I have been experimenting with low hydration, extremely aged motherdough in the 40% and 60% hydration range. This post is about the 40% motherdough or seed dough as I often call it.
Here in Washington, we often have temps between 40 and 55 for months in the winter and springtime. I made up some 40% motherdough a month ago and had it in the trunk of my car because I no longer have my dedicated refrigerator set at 48F. Since moving, it has been in the refrigerator though (last two weeks). I took it out and used it to make up a batch of sour seed dough.
My thinking is this: When making up a SF style dough, you often want the dough to slow down and putter along quietly and slowly. Often though, it ferments too fast and your over night cold proof is ready to bake sooner than you would like. So I was thinking of ways to slow it down and let it take it’s time proofing, even when it is a warm proof.
I used a 40% and a 60% motherdough which had been aged a long time( I made the 40% motherdough on March 12) to accomplish this goal. The 40% motherdough has a small amount of whole wheat in it. The 60% did not. I basically am using these old motherdoughs not only as a flavoring, but also to add some acidity to the dough which slows the fermentation down. Because this dough is so aged, I also use vigorous fresh sourdough culture for the active yeast that is necessary.
Cold motherdough adds other enzyme changes (not a scientist here) which enhance the flavor and help to create a crisp, crunchy crust which shatters when you try to cut into it.If you cold ferment the dough, you get a terrific mild bread with a hearty wheaty flavor that is expected with motherdough breads.It’s the kind of smell that permeates the room and had the neighbors knocking at your door. It’s hard to describe, but when you add some sour to such a bread as well…. it just doesn’t get better than this, does it?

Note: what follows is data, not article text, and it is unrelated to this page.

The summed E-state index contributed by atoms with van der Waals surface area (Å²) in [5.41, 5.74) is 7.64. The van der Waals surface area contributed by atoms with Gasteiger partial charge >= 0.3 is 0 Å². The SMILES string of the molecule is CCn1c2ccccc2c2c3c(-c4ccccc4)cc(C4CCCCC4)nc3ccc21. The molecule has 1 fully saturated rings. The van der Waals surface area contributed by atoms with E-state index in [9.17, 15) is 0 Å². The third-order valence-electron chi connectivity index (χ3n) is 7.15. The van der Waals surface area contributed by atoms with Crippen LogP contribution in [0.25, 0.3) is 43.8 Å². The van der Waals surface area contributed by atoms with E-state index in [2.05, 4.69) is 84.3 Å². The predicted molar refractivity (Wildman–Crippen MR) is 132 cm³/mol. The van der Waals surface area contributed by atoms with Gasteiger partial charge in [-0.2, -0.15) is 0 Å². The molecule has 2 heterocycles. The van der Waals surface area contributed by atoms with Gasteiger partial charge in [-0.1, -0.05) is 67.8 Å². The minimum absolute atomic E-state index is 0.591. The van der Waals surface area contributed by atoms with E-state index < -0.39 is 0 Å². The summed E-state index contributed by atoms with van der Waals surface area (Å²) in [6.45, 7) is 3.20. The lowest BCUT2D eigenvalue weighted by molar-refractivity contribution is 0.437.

So for the 40% Seed Dough you would make up a 40% motherdough and just abuse it by leaving it to rot for weeks. Make it up, put it in your fridge or dedicated fridge (over 40 and under 50 is perfect) and forget about it for a while (You can also make up the dough and leave it out at room temperature for several hours to get it jump started).
I know, hard to do when you are foaming at the bit and dreaming of that shattered crust, covered in lovely blisters and chewy, soft custardy crumb with a delicious sour tang (patience is a virtue).
40% motherdough (seed dough) using 100% hydration starter:
- 6 oz/170g vigorous starter @ 100% hydration
- 5 oz/141g water
- 1 oz/28g whole wheat flour (freshly ground if you can get it)
- 16 oz/453g good strong bread flour
- 157g of 166% starter (5.5 oz)
- 141g water (5 oz )
- 28g whole wheat flour (1 oz)
- 510g of bread flour ( 18 oz )
total= 836 g ( 1 lb 13.5 oz) @ 40% hydration
- 6 oz/170g aged 40% seed dough (also called motherdough)
- 16 oz/453g water
- 6 oz/170g vigorous 100% hydration regular starter fed within 8 hours (feed in the morning).
- 2 oz/56g whole wheat flour (freshly ground if possible)
- 16 oz/453g strong bread flour
- .6 oz/17g salt stir this in well and then add:
- 7 oz/198g bread flour